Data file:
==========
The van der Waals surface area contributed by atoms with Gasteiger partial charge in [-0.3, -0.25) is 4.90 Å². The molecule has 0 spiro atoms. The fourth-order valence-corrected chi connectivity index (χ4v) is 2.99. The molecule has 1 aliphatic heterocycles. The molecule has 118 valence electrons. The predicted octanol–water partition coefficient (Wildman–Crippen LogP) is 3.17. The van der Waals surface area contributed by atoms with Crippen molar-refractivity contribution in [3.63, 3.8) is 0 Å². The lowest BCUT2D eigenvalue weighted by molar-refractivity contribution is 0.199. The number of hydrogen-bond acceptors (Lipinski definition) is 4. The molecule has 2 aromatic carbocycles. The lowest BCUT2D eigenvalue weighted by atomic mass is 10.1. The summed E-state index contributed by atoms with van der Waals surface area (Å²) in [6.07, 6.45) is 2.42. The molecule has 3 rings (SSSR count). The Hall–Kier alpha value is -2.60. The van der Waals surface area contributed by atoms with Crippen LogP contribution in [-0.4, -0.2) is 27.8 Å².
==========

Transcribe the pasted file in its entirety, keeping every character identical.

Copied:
The van der Waals surface area contributed by atoms with Gasteiger partial charge in [-0.3, -0.25) is 4.90 Å². The molecule has 0 spiro atoms. The fourth-order valence-corrected chi connectivity index (χ4v) is 2.99. The molecule has 1 aliphatic heterocycles. The molecule has 118 valence electrons. The predicted octanol–water partition coefficient (Wildman–Crippen LogP) is 3.17. The van der Waals surface area contributed by atoms with Crippen molar-refractivity contribution in [3.63, 3.8) is 0 Å². The lowest BCUT2D eigenvalue weighted by molar-refractivity contribution is 0.199. The number of hydrogen-bond acceptors (Lipinski definition) is 4. The molecule has 2 aromatic carbocycles. The lowest BCUT2D eigenvalue weighted by atomic mass is 10.1. The summed E-state index contributed by atoms with van der Waals surface area (Å²) in [6.07, 6.45) is 2.42. The molecule has 3 rings (SSSR count). The Hall–Kier alpha value is -2.60. The van der Waals surface area contributed by atoms with Crippen LogP contribution in [-0.4, -0.2) is 27.8 Å².